I was nearly defeated yesterday.
After nearly four and a half hours of waiting and calming down my nerves, I was finally called to step inside the consultation room where my new doctor would conduct her follow-up. Pleasantries were exchanged and a few niceties, she then proceeded to ask me, “Would you like to know your CD4 count?”
Of course, who wouldn’t want to know? Would I subject to a round of extraction that inevitably led to an obvious hematoma just to pass off my number?
I nodded silently. So she looked at my CD4 baseline written on the paper stacked in my medical folder and then pulled down afterwards the result paper folded neatly in thirds.
“Ok,” she said as a matter of factly, as if she wanted me to tell something really important and also wanted to ask what have I been up to for the longest time that I haven’t been around.
“Are you stressed? What’s your work?”
So I told her my job in one word and she was quite impressed as her lips drew a thin line from side to side. It was a fleeting smile though because the figure in the paper seemed more important.
“Ingatan mo ang sarili mo ha. Bumaba ang CD4 mo.”
Then she showed me the bottom part of the paper and encircled the number. As soon as I come round after the number glared at my face for a good ten seconds, I slipped into listlessness as I was plastered on my seat. I tried hard to listen to the doctor while she tells me what I should do and ask me more about my work. This while I wrestle the rumbling of my own demons victorious.
All I can hear as she try to speak and write were prophylaxis, another CD4 count on July, and Cotri. The rest were distant murmurs as I stare blankly at the wall asking whoever Supreme Being is hearing me if there was something wrong with me, or the meds, or the whole treatment. “And I thought ARV works wonder?” I asked myself.
I was about to give up when I finally picked up my jaded optimism and entertained an ounce of doubt. As the doctor scribbles her way onto the paper, I was looking at the medical result rotated 90 degrees from me that I was reading in reverse.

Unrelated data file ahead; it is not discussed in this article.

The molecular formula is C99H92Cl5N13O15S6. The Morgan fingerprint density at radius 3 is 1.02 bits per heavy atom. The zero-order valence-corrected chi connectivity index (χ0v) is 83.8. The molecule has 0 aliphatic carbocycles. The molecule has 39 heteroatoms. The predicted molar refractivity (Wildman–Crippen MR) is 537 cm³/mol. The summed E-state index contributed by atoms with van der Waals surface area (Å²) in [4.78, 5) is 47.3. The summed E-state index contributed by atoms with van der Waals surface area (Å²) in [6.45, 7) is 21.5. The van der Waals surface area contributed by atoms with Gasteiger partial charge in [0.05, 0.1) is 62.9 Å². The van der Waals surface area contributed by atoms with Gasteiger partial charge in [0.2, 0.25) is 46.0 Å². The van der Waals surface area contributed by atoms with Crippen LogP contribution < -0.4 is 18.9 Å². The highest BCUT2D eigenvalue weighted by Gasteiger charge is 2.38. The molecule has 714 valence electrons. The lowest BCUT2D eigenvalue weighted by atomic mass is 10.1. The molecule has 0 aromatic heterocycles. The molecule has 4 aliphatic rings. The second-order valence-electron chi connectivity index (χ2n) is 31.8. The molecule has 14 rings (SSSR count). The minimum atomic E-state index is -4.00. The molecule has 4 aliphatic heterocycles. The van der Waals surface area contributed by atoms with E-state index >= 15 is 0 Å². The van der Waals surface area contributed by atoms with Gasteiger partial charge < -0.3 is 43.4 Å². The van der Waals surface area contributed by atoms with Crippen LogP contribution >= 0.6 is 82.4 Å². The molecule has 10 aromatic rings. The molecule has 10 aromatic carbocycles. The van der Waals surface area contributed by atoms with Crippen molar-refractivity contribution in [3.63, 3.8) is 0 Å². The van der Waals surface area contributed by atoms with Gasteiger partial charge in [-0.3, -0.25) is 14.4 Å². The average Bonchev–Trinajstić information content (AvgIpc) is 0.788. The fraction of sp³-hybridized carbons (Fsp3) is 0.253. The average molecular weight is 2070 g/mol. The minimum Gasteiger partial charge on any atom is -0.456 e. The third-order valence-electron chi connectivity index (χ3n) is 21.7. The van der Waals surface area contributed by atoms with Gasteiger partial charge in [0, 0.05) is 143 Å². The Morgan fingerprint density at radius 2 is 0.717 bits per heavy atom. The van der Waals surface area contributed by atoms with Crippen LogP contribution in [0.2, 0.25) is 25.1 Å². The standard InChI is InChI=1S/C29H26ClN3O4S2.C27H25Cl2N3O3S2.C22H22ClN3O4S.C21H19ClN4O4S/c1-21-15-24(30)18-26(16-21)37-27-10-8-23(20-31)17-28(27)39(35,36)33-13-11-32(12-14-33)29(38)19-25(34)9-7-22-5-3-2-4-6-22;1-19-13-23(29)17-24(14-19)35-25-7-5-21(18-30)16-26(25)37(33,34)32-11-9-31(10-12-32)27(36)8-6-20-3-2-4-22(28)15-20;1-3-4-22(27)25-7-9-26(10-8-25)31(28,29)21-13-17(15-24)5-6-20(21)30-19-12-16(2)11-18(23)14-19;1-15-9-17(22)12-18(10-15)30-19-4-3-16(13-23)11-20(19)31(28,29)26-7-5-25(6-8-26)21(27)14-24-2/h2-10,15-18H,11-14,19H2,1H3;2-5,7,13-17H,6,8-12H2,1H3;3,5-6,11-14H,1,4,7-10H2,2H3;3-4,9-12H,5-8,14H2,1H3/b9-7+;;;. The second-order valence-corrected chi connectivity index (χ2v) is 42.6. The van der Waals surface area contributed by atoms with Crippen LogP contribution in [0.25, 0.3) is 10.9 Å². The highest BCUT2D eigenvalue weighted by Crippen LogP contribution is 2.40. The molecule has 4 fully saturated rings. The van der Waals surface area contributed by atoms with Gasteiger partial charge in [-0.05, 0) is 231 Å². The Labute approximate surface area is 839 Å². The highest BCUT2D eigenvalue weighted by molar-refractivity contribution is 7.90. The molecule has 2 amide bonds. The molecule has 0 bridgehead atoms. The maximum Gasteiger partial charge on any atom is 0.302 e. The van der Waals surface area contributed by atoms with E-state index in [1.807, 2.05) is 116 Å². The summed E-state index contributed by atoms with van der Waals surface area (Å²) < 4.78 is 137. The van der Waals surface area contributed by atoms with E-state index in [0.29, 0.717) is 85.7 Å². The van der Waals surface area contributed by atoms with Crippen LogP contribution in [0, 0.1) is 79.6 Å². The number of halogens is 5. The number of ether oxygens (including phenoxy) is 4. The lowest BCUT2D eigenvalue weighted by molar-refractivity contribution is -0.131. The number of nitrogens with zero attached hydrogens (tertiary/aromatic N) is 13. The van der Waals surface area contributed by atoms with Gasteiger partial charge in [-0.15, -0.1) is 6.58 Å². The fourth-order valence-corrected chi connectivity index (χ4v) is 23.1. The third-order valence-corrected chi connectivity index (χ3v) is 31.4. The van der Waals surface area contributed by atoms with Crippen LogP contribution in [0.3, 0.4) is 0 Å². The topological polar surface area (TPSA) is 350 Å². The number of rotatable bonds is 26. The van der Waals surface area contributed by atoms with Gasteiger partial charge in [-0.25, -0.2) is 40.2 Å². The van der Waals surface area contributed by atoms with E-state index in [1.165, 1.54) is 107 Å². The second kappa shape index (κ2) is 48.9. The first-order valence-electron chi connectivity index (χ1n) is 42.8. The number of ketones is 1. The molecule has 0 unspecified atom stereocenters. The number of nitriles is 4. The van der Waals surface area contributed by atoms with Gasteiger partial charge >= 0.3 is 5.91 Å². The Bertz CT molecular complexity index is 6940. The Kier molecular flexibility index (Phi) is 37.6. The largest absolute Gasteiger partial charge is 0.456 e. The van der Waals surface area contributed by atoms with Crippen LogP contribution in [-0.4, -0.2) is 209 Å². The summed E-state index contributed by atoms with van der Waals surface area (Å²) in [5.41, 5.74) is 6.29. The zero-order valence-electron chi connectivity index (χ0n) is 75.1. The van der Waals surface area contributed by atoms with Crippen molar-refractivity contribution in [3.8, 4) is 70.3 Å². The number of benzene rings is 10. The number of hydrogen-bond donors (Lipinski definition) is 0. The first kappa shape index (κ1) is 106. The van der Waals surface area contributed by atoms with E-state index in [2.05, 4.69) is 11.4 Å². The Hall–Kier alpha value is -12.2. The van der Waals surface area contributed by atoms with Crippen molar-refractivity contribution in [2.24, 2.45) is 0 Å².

I noticed a blunder: “20/M.” It was the age. I’m not 20. Underneath that, the birthday: “**/**/90” I wasn’t born on that month. Neither was I born in 90s. Those two errors, the age and the birthdate, were enough.
“Doc, result ko po ba ‘yan kasi mali po yung age and birthdate?”
At first she was up on defense and said yes, that was mine. But when I insisted that she move her arms a bit so that we could see if the patient code on the paper her arms was covering really matched with my code, there goes the brouhaha.
Fastforward. It wasn’t my result. She was apologizing for the honest mistake committed and went outside to ask the nurse where my result is. She left. In those few minutes that I was alone in the room, my hope was renewed. It was a time I savored because after all I wouldn’t be in that situation if I did not side with my disbelief. She came back with my result and everything turned upside down.
“Buti na lang napansin mo. Ayan, tumaas count mo. Pasensya na talaga.”
I wouldn’t go finger pointing. It's no use to berate her or at the very least sneer a snide remark because knowing the real result, a favourable result that is, was enough vindication. There’s no point staging a scene. Doctors do make mistake. Though they should be least of the people and professionals making one, they’re not insulated from it.
Initially too, I should have seen my MD at lunchtime but even before noon, the nurse already informed me to come back again at three in the afternoon because she was busy with immunization.
“Babalik na lang daw siya ng three. Hindi na siya magla-lunch. Pupunta na siya dito kaagad.”
It’s really useless to act up and prove to them how traumatic it was to me to be informed that my count tremendously dropped, that as if the whole medication routine has gone awry despite the personal effort of religiously drinking the pills, rescuing myself all year round, and prayers lifted. There’s no point to blow off my head because the mere thought that she hasn’t eaten yet just to assist the patients was enough to trigger my soft side.
I left PGH at sundown, while revisiting what happened inside that room: Doctors and nurses aren’t infallible as well. They commit mistakes. They shouldn't but they do. They get stressed out and wade through a deep ocean of human angst just to get their work done.
And, they skip lunch too.
Taft Avenue was cooler at dusk. I headed home after I finally downed my book and my playlist of fifteen songs looped to around five or six times while I was waiting. As I wolf down a burger before riding home, I remembered the doctor and nurse. They might still be there. In the hospital. While I fill my tummy. They're still there. Working. Curing. Saving lives. On an overtime.
As for what my count is now, I’m not keen in sharing. But it was a sigh of relief.